A Getting-Started and Survival Guide for planning, designing and building Tabular Semantic Models with Microsoft SQL Server 2012 Analysis Services.
This article will be unique in that it will be a living document that will be updated and expanded over time. I will also post-as-I-go on the site about other things but this particular
post will live for a while. I have a lot of good intentions – I know that about myself and I also know that the best way to get something done is to get it started – especially if I’m too busy with work and projects. If it’s important, the “completing” part
can happen later. In the case of this post, I’ll take care of building it as I go, topic by topic. Heck, maybe it will never be “finished” but then are we ever really done with IT business solutions? I have been intending to get started on this topic for quite
some time but in my very busy project schedule lately, didn’t have a concise message for a post – but I do have a lot to say about creating and using tabular models.
We've added some place-holder topic headers for some things that are on my mind. This list is inspired by a lot of the questions my consulting customers, students, IT staff members and business users have asked me on a regular basis. This will motivate me
to come back and finish them and for you to come back and read them. I hope that you will post comments about your burning questions, issues and ideas for related topics to cover in this living post about tabular model design practices and recommendations.
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SQL Server Analysis Services is a solid and mature platform that now serves as the foundation for two different implementations. Multidimensional models are especially suited for large volumes of dimensionally-structured data that have additive measure values
that sum-up along related dimensional attributes & hierarchies.
By design, tabular architecture is more flexible than multidimensional in a number of scenarios. Tabular also works well with dimensional data structures but also works well in cases where the structure of the data doesn’t resemble a traditional star or
snowflake of fact and dimension tables. When I started using PowerPivot and tabular SSAS projects, I insisted on transforming data into star schemas like I’ve always done before building a cube. In many cases, I still do because it’s easier to design a predictable
model that performs well and is easy for users to navigate. A dimensional model has order and disciple however, the data is not always shaped this way and it can take a lot of effort to force it into that structure.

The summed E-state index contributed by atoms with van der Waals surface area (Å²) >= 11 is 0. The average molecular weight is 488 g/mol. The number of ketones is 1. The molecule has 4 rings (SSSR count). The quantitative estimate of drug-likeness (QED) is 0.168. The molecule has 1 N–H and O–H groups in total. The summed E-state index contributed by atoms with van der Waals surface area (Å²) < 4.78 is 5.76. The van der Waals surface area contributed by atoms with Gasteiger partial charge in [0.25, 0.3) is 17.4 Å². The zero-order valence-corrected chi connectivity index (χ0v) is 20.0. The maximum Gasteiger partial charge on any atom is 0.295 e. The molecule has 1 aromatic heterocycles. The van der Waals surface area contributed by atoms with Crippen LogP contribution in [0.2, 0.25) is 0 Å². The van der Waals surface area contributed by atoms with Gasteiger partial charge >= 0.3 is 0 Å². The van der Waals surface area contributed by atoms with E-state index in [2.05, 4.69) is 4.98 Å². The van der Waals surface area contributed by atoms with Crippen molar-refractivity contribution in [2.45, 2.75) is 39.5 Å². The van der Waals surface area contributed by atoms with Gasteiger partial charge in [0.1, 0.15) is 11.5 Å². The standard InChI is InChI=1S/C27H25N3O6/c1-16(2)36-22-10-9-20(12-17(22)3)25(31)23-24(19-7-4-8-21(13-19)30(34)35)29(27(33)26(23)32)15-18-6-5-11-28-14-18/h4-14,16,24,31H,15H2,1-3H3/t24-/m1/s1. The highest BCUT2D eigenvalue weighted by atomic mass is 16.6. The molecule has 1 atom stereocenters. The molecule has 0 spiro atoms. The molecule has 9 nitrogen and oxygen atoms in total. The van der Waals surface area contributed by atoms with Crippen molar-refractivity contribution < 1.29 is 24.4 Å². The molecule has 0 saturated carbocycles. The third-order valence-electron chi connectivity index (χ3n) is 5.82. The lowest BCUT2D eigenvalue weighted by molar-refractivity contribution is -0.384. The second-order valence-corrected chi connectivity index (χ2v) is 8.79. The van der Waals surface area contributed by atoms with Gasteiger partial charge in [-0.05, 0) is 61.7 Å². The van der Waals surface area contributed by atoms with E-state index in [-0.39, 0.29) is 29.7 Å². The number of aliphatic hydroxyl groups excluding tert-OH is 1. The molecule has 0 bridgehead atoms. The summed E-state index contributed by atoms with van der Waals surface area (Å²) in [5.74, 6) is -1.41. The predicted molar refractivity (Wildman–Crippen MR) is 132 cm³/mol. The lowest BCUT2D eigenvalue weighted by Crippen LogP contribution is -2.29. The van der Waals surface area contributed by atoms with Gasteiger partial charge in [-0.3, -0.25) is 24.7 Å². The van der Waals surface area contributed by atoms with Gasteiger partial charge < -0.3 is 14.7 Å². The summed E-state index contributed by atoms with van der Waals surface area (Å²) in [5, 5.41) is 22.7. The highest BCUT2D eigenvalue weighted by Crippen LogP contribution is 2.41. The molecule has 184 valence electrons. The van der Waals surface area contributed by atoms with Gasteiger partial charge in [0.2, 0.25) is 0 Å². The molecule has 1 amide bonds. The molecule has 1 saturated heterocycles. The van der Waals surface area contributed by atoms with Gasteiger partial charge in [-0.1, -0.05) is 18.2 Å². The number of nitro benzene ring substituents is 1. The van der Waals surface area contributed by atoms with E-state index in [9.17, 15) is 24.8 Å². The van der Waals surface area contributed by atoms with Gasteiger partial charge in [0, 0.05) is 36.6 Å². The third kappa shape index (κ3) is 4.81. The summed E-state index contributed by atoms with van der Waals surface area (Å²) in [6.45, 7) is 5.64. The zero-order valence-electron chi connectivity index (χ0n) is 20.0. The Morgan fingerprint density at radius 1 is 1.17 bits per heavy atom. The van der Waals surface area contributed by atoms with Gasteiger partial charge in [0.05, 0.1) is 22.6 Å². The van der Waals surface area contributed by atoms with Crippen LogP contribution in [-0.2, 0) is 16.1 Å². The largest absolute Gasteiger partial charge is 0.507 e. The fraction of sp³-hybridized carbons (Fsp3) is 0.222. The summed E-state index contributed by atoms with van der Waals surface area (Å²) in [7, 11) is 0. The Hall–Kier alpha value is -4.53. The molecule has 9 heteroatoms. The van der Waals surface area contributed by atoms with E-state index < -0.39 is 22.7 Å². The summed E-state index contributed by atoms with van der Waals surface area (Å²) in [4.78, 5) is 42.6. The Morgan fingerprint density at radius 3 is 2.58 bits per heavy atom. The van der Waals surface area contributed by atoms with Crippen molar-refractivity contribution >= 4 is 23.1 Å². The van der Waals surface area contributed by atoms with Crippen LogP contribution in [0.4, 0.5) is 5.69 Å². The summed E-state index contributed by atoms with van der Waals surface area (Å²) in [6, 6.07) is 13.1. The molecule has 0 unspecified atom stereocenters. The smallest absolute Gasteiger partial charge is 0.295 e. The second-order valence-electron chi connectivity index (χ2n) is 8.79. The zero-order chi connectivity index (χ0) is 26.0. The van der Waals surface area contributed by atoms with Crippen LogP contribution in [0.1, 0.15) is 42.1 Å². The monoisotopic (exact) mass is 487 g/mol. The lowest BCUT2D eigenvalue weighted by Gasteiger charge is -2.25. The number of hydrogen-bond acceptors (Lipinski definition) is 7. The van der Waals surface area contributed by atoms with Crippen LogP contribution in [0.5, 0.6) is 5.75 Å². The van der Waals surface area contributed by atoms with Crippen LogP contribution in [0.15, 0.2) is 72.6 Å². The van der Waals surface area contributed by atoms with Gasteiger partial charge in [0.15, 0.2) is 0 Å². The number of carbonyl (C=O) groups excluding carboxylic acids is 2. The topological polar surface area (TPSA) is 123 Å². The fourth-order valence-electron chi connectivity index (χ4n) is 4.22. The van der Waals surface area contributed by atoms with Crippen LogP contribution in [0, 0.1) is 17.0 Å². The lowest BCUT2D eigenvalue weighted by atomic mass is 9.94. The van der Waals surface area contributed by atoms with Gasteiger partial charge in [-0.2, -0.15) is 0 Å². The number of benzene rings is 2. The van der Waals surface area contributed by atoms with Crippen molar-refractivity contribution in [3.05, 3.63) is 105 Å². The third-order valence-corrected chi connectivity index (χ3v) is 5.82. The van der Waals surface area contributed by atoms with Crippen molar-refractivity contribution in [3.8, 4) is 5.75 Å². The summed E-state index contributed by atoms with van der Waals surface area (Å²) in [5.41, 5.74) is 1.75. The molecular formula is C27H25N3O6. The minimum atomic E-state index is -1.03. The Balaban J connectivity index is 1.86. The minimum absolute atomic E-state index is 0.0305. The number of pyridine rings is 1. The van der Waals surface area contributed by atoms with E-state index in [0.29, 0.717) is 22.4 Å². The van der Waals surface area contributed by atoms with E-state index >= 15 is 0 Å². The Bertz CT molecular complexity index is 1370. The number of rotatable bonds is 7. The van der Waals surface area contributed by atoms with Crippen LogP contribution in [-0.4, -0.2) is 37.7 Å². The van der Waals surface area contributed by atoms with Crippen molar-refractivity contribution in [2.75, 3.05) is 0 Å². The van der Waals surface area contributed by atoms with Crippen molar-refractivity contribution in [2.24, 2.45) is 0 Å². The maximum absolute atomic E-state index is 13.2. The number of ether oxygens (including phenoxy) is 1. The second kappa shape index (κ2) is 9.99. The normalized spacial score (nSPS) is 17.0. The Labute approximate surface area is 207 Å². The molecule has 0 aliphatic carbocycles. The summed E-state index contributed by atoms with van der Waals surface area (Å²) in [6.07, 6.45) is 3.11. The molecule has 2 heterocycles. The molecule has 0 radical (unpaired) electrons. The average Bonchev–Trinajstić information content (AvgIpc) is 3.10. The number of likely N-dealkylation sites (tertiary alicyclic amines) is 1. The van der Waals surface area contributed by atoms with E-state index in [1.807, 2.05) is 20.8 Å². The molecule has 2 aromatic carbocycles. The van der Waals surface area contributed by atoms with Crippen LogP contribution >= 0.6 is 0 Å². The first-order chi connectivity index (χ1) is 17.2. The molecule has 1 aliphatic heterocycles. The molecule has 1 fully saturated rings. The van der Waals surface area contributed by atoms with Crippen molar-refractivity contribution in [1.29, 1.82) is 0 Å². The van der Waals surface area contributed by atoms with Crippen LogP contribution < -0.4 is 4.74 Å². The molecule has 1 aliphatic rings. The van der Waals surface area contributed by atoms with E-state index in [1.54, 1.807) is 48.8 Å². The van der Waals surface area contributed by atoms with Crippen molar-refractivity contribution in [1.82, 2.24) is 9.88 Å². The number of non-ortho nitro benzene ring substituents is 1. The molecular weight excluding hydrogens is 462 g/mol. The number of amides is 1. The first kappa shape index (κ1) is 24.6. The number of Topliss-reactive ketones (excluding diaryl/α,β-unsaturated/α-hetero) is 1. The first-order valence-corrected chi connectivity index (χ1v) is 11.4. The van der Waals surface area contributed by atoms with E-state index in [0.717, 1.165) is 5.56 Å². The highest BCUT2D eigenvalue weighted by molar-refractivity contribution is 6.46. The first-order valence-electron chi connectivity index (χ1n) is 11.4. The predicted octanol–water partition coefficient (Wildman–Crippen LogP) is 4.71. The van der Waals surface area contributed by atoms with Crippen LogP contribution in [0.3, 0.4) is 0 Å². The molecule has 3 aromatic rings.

Tabular is fast for not only additive, hierarchal structured data but in many cases, it works well with normalized and flattened data as long as all the data fits into memory and the model is designed to support simple relationships and calculations that
take advantage of the function engine and VertiPaq compression and query engine. It’s actually pretty easy to make tabular do silly, inefficient things but it’s also not very hard to make it work really well, either.
James Serra has done a nice job of summarizing the differences between the two choices and highlighted the strengths and comparative weaknesses of each in his April 4 blog post titled
SQL Server 2012: Multidimensional vs Tabular. James points out that tabular models can be faster and easier to design and deploy, and that they concisely perform well without giving them a lot of extra attention for tuning and optimization. Honestly, there
isn’t that much to maintain and a lot of the tricks we use to make cubes perform better (like measure group partitioning, aggregation design, strategic aggregation storage, usage-base optimization, proactive caching and cache-warming queries) are simply unnecessary.
Most of these options don’t really exist in the tabular world. We do have partitions in tabular models but they’re really just for ease of design.
The fact is the multidimensional databases (which most casual SSAS users refer to as “cubes”) will be supported for years to come. The base architecture for SSAS OLAP/UDM/Multidimensional is about 13 years old since Microsoft originally acquired a product
code base from Panorama and then went on to enhance and then rewrite the engine over the years as it has matured. In the view of many industry professionals, this is still the more complete and feature-rich product.
Both multi and tabular have some strengths and weaknesses today and one is not clearly superior to the other. In many cases, tabular performs better and models are more simple to design and use but the platform is lacking equivalent commands and advanced
capabilities. In the near future, the tabular product may inherit all of the features of its predecessor and the choice may become more clear; or, perhaps a hybrid product will emerge.
No. …um, Yes. …well, sort of. Here’s the thing: The term “cube” has become a defacto term used by many to describe the general concept of a semantic model. Technically, the term “cube” defines a multidimensional structure that stores data in hierarchies
of multi-level attributes and pre-calculated aggregate measure values at the intersect points between all those dimensions and at strategic points between many of the level members in-between. It’s a cool concept and an an even cooler technology but most people
who aren’t close to this product don’t understand all that. Users just know that it works somehow but they’re often confused by some of the fine points… like the difference between hierarchies and levels. One has an All member and one doesn’t but they both
have all the other members. It makes sense when you understand the architecture but it’s just weird behavior for those who don’t.
Since the tabular semantic model is actually Analysis Services with a single definition of object metadata, certain client tools will continue to treat the model as a cube, even though it technically isn’t. A tabular Analysis Services database contains some
tables that serve the same purpose as measure groups in multidimensional semantic models. The rest of the tables are exposed as dimensions in the same way that cube dimensions exists in multidimensional. If a table in a tabular model includes both measures
and attribute fields, in certain client tools like Excel, it will show up twice in the model; once as a measure group table and once as a dimension table.